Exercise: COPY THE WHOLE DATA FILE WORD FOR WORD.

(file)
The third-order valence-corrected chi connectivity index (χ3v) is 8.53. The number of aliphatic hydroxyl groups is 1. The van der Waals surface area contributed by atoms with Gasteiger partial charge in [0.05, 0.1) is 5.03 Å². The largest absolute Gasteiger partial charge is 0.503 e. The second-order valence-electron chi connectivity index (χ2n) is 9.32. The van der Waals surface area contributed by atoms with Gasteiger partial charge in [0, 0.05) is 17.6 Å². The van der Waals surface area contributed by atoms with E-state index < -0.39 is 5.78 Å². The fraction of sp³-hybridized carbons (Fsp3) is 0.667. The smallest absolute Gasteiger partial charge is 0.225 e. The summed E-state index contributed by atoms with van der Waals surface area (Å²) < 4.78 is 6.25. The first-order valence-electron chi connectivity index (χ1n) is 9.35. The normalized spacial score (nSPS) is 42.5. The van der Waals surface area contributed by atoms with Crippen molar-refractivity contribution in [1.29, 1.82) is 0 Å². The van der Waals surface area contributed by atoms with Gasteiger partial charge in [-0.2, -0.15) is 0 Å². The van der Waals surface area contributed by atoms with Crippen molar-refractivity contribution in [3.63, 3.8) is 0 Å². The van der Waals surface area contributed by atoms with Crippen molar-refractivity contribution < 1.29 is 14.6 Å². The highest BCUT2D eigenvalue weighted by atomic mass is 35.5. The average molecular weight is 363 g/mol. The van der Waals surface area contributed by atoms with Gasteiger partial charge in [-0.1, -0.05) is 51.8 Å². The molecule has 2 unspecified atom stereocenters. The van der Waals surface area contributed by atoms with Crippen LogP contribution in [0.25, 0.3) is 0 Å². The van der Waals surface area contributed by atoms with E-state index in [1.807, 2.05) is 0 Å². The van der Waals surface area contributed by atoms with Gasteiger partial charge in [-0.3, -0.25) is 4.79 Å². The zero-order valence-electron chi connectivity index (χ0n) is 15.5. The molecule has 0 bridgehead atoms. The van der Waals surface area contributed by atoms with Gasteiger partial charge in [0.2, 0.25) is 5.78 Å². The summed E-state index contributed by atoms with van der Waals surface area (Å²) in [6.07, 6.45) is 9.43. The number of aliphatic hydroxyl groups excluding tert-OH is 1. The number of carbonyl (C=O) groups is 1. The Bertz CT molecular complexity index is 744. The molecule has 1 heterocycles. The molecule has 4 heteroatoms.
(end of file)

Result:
The third-order valence-corrected chi connectivity index (χ3v) is 8.53. The number of aliphatic hydroxyl groups is 1. The van der Waals surface area contributed by atoms with Gasteiger partial charge in [0.05, 0.1) is 5.03 Å². The largest absolute Gasteiger partial charge is 0.503 e. The second-order valence-electron chi connectivity index (χ2n) is 9.32. The van der Waals surface area contributed by atoms with Gasteiger partial charge in [0, 0.05) is 17.6 Å². The van der Waals surface area contributed by atoms with E-state index < -0.39 is 5.78 Å². The fraction of sp³-hybridized carbons (Fsp3) is 0.667. The smallest absolute Gasteiger partial charge is 0.225 e. The summed E-state index contributed by atoms with van der Waals surface area (Å²) < 4.78 is 6.25. The first-order valence-electron chi connectivity index (χ1n) is 9.35. The normalized spacial score (nSPS) is 42.5. The van der Waals surface area contributed by atoms with Crippen molar-refractivity contribution in [1.29, 1.82) is 0 Å². The van der Waals surface area contributed by atoms with Gasteiger partial charge in [-0.2, -0.15) is 0 Å². The van der Waals surface area contributed by atoms with Crippen molar-refractivity contribution in [3.63, 3.8) is 0 Å². The van der Waals surface area contributed by atoms with Crippen molar-refractivity contribution < 1.29 is 14.6 Å². The highest BCUT2D eigenvalue weighted by atomic mass is 35.5. The average molecular weight is 363 g/mol. The van der Waals surface area contributed by atoms with Gasteiger partial charge in [-0.1, -0.05) is 51.8 Å². The molecule has 2 unspecified atom stereocenters. The van der Waals surface area contributed by atoms with Crippen LogP contribution in [0.25, 0.3) is 0 Å². The van der Waals surface area contributed by atoms with E-state index in [1.807, 2.05) is 0 Å². The van der Waals surface area contributed by atoms with Gasteiger partial charge in [-0.3, -0.25) is 4.79 Å². The zero-order valence-electron chi connectivity index (χ0n) is 15.5. The molecule has 0 bridgehead atoms. The van der Waals surface area contributed by atoms with Gasteiger partial charge in [0.2, 0.25) is 5.78 Å². The summed E-state index contributed by atoms with van der Waals surface area (Å²) in [6.07, 6.45) is 9.43. The number of aliphatic hydroxyl groups excluding tert-OH is 1. The number of carbonyl (C=O) groups is 1. The Bertz CT molecular complexity index is 744. The molecule has 1 heterocycles. The molecule has 4 heteroatoms.